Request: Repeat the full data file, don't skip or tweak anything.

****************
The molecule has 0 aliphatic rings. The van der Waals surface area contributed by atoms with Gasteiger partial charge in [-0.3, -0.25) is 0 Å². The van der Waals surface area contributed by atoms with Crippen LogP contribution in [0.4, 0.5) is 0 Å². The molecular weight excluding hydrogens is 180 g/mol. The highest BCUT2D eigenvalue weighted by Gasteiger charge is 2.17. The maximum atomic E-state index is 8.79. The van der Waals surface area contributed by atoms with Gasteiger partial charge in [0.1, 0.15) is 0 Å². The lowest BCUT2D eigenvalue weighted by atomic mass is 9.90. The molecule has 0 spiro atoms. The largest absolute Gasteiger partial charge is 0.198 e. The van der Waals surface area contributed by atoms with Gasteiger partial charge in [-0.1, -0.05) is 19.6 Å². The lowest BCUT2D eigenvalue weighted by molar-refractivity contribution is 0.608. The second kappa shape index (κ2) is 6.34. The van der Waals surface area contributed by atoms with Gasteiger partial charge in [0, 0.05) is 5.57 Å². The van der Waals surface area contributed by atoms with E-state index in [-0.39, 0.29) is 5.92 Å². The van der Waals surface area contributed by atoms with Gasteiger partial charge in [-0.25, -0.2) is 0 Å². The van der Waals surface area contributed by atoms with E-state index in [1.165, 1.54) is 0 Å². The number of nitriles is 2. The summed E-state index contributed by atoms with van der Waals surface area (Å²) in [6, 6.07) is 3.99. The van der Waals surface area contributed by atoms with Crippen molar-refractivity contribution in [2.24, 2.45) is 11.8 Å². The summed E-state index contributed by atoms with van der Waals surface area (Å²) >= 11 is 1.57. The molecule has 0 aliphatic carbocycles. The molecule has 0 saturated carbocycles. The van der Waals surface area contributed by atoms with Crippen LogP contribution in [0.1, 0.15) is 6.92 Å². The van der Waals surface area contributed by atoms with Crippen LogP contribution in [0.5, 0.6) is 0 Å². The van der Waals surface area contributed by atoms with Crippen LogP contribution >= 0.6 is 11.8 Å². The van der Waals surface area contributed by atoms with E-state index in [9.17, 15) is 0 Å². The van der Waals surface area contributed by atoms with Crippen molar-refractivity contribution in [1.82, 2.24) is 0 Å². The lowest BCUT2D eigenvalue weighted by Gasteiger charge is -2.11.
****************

The molecule has 0 aliphatic rings. The van der Waals surface area contributed by atoms with Gasteiger partial charge in [-0.3, -0.25) is 0 Å². The van der Waals surface area contributed by atoms with Crippen LogP contribution in [0.4, 0.5) is 0 Å². The molecular weight excluding hydrogens is 180 g/mol. The highest BCUT2D eigenvalue weighted by Gasteiger charge is 2.17. The maximum atomic E-state index is 8.79. The van der Waals surface area contributed by atoms with Gasteiger partial charge in [0.1, 0.15) is 0 Å². The lowest BCUT2D eigenvalue weighted by atomic mass is 9.90. The molecule has 0 spiro atoms. The largest absolute Gasteiger partial charge is 0.198 e. The van der Waals surface area contributed by atoms with Gasteiger partial charge in [-0.1, -0.05) is 19.6 Å². The lowest BCUT2D eigenvalue weighted by molar-refractivity contribution is 0.608. The second kappa shape index (κ2) is 6.34. The van der Waals surface area contributed by atoms with Gasteiger partial charge in [0, 0.05) is 5.57 Å². The van der Waals surface area contributed by atoms with E-state index in [-0.39, 0.29) is 5.92 Å². The van der Waals surface area contributed by atoms with Gasteiger partial charge in [-0.25, -0.2) is 0 Å². The van der Waals surface area contributed by atoms with E-state index in [1.165, 1.54) is 0 Å². The number of nitriles is 2. The summed E-state index contributed by atoms with van der Waals surface area (Å²) in [6, 6.07) is 3.99. The van der Waals surface area contributed by atoms with Crippen molar-refractivity contribution in [2.24, 2.45) is 11.8 Å². The summed E-state index contributed by atoms with van der Waals surface area (Å²) >= 11 is 1.57. The molecule has 0 aliphatic carbocycles. The molecule has 0 saturated carbocycles. The van der Waals surface area contributed by atoms with Crippen LogP contribution in [0.1, 0.15) is 6.92 Å². The van der Waals surface area contributed by atoms with Crippen LogP contribution in [0.5, 0.6) is 0 Å². The van der Waals surface area contributed by atoms with Crippen LogP contribution >= 0.6 is 11.8 Å². The van der Waals surface area contributed by atoms with E-state index in [9.17, 15) is 0 Å². The van der Waals surface area contributed by atoms with Crippen molar-refractivity contribution in [1.82, 2.24) is 0 Å². The lowest BCUT2D eigenvalue weighted by Gasteiger charge is -2.11.